But soon Karzai withdrew his support of the Taliban. As an Islamic moderate he recoiled from their brutality and inflexible restrictions, especially the strict and often cruel treatment of women. Karzai grew all the more uncomfortable with the influx of foreign extremists into the Taliban. He and his father became outspoken opponents of the Taliban; when his father was assassinated in 1999, Karzai held the Taliban responsible. He dug in his heels, opposing the Taliban and working towards his father's dream of establishing a multi-ethnic, broad-based government in Afghanistan.

Karzai's zeal for his country caused him to delay personal matters. Most Afghan men took wives while in their twenties, but Karzai put off marriage until January 1999. His brother's wife, Pat Karzai, told Time's Tim McGirk that, "Having a wife was not a priority to him. He was only dedicated to Afghanistan." It was only when his mother made it her dying wish that he married, choosing Zinat, a doctor, as his wife.

But personal matters did not occupy Karzai for long. When the United States went to war with the Taliban in 2001, he played a significant role, securing the surrender of Taliban commanders in Kandahar, even though earlier they had vowed to fight to the death.

Called to Leadership

After the Americans and Afghan tribes combined their efforts to defeat the Taliban in 2001, there was great concern that Afghanistan would fall into disarray without a plan for a new government. An international conference (which Karzai did not attend) was held in Bonn, Germany to select a new leader. Those who attended the conference decided to install Karzai as the interim president of Afghanistan for six months. At the end of the six months, a loya jirga (traditional Afghan assembly) was called into session to decide who would govern the country for the following two years, until elections were held. Until that time, Karzai was charged with leading a 30-member Cabinet, which included two women and various rival warlords.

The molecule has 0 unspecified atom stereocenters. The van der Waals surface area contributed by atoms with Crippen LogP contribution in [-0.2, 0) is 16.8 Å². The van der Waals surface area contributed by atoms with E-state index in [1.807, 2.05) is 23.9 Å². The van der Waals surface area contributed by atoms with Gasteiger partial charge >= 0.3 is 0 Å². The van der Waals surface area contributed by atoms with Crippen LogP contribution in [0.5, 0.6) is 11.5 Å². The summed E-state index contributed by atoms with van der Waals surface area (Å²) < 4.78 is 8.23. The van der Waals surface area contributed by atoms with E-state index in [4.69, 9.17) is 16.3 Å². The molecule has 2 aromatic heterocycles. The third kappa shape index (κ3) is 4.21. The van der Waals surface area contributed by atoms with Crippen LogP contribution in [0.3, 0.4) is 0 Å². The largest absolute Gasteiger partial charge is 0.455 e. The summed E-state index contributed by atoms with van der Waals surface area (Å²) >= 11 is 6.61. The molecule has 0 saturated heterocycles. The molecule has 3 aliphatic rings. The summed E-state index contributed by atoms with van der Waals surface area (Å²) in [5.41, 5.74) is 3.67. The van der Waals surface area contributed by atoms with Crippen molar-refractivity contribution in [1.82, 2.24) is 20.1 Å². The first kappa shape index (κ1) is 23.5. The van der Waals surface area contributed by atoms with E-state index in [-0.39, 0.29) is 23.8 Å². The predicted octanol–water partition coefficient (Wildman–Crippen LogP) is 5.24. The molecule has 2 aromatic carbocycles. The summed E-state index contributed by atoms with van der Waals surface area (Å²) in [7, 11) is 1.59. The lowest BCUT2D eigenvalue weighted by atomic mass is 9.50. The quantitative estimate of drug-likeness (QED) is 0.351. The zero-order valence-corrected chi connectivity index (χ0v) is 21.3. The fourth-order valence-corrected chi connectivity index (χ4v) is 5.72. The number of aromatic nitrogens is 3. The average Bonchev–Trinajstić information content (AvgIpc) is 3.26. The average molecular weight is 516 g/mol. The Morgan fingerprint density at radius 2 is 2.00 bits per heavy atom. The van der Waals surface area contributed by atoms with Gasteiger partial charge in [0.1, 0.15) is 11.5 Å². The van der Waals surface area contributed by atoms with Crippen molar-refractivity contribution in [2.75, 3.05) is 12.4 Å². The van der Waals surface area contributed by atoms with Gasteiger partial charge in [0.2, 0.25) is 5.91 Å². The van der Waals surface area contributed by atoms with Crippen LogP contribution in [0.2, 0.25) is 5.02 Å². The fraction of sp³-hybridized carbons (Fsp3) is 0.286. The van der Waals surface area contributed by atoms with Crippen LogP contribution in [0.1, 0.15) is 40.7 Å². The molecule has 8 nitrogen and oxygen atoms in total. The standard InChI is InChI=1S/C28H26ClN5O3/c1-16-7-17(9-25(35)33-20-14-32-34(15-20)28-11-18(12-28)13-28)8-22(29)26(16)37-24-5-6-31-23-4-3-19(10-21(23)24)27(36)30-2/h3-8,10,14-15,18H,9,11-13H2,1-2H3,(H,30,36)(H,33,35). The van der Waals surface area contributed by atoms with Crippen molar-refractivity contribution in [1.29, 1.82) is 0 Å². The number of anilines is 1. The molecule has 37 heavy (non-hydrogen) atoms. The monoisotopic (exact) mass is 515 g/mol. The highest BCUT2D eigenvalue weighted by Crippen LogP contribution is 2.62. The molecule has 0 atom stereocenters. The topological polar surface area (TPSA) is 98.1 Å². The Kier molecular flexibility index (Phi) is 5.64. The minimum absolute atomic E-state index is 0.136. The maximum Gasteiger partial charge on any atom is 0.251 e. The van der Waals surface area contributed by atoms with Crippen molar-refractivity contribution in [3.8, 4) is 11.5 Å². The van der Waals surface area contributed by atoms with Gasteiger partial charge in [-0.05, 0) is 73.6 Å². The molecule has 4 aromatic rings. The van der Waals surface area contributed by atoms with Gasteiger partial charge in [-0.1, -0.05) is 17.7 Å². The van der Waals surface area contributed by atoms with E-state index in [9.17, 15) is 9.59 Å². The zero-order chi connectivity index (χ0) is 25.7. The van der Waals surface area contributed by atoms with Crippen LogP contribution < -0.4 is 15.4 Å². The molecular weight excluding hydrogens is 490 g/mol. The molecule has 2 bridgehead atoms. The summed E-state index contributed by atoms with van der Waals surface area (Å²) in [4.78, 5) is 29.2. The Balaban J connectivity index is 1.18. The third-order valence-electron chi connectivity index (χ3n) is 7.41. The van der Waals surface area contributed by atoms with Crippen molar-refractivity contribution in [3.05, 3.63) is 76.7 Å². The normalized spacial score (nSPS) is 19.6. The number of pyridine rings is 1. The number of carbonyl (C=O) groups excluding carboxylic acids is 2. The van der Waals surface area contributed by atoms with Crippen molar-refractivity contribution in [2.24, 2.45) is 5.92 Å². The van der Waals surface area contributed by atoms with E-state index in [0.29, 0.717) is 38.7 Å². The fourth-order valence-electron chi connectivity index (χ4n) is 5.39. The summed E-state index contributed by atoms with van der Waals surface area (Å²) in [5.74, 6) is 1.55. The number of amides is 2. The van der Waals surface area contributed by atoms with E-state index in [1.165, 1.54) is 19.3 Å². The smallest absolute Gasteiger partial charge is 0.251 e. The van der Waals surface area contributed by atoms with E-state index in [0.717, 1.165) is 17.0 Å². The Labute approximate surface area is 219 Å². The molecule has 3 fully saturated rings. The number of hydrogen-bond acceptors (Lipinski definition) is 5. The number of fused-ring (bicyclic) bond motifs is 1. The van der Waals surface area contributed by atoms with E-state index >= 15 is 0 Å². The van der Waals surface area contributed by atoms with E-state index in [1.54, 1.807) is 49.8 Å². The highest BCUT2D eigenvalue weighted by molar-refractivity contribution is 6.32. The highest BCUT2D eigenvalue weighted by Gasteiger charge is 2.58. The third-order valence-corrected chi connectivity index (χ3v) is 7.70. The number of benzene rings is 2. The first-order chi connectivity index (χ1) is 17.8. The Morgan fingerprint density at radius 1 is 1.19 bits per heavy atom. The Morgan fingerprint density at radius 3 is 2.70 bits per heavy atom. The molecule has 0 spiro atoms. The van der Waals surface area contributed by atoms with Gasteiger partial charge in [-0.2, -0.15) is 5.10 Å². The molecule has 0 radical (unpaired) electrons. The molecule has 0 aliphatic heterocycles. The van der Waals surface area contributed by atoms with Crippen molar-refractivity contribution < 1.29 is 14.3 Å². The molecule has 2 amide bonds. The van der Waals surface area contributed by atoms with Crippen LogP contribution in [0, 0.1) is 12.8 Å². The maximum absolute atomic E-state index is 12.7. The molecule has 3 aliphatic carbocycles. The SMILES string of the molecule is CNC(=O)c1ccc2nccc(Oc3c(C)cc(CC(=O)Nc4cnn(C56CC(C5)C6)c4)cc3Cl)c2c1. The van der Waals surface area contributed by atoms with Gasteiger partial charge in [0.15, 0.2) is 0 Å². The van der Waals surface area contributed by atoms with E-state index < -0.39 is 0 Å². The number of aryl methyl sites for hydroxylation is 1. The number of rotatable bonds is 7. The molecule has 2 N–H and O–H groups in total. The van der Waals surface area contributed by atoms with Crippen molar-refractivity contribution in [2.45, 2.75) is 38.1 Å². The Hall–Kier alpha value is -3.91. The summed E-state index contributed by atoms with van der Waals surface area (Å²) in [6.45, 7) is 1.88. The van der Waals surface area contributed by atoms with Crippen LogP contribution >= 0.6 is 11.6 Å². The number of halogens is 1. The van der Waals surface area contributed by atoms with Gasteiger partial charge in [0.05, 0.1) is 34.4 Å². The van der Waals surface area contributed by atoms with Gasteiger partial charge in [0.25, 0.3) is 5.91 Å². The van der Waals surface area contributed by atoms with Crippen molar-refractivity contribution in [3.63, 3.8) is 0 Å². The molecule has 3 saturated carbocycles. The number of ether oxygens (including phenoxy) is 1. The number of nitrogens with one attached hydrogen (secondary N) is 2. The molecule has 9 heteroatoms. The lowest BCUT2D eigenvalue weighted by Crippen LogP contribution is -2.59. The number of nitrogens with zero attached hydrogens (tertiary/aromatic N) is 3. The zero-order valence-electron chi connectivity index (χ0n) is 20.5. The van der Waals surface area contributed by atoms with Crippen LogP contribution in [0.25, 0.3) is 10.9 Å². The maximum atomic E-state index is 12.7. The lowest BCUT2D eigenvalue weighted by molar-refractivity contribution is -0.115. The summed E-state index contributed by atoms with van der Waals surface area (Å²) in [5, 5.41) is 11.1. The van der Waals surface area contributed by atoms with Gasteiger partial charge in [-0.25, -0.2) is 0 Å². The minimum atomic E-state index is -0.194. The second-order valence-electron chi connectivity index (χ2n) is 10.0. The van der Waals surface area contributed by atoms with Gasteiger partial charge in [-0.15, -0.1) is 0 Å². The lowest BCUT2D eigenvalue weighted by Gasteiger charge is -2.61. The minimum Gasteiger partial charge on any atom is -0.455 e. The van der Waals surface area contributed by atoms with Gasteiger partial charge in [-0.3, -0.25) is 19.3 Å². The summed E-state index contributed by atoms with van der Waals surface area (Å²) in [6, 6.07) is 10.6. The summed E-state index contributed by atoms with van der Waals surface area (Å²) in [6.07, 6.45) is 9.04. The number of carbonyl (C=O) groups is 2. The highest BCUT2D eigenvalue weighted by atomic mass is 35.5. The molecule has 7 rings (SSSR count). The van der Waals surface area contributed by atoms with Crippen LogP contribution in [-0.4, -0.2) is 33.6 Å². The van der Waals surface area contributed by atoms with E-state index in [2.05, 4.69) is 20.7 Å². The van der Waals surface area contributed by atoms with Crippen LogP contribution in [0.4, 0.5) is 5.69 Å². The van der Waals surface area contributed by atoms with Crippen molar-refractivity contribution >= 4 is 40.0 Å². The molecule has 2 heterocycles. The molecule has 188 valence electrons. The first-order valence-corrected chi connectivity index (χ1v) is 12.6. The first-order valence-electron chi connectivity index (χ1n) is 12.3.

Karzai saw his main duty as fundraiser for the country, and he took on the job with great aplomb. He traveled to 15 countries over the next three months, enlisting commitments of $4.5 billion in foreign aid. He played a crucial role in keeping the world's eyes on Afghanistan. While some critics found him frivolous at times (fashion design chief Tom Ford of Gucci reacted to Karzai's stylish green silk cape and lamb's wool cap by calling him "the chic-est man on the planet today"), Karzai commanded great respect at such functions as President Bush's 2002 State of the Union address.

Held Power Shakily

Despite Karzai's world stature, many believed he would not last as president. "He is alone, doesn't represent a party, has no political base outside his tribe and is not widely known in Afghanistan," a Western diplomat told Newsweek's Babak Dehghanpisheh. "He has been superimposed ... from outside. He did not become the Afghan leader through military prowess and the traditional tribal system." In the New York Times a senior member of his government stated that, "Sometimes he is too optimistic. We think he should be stronger..."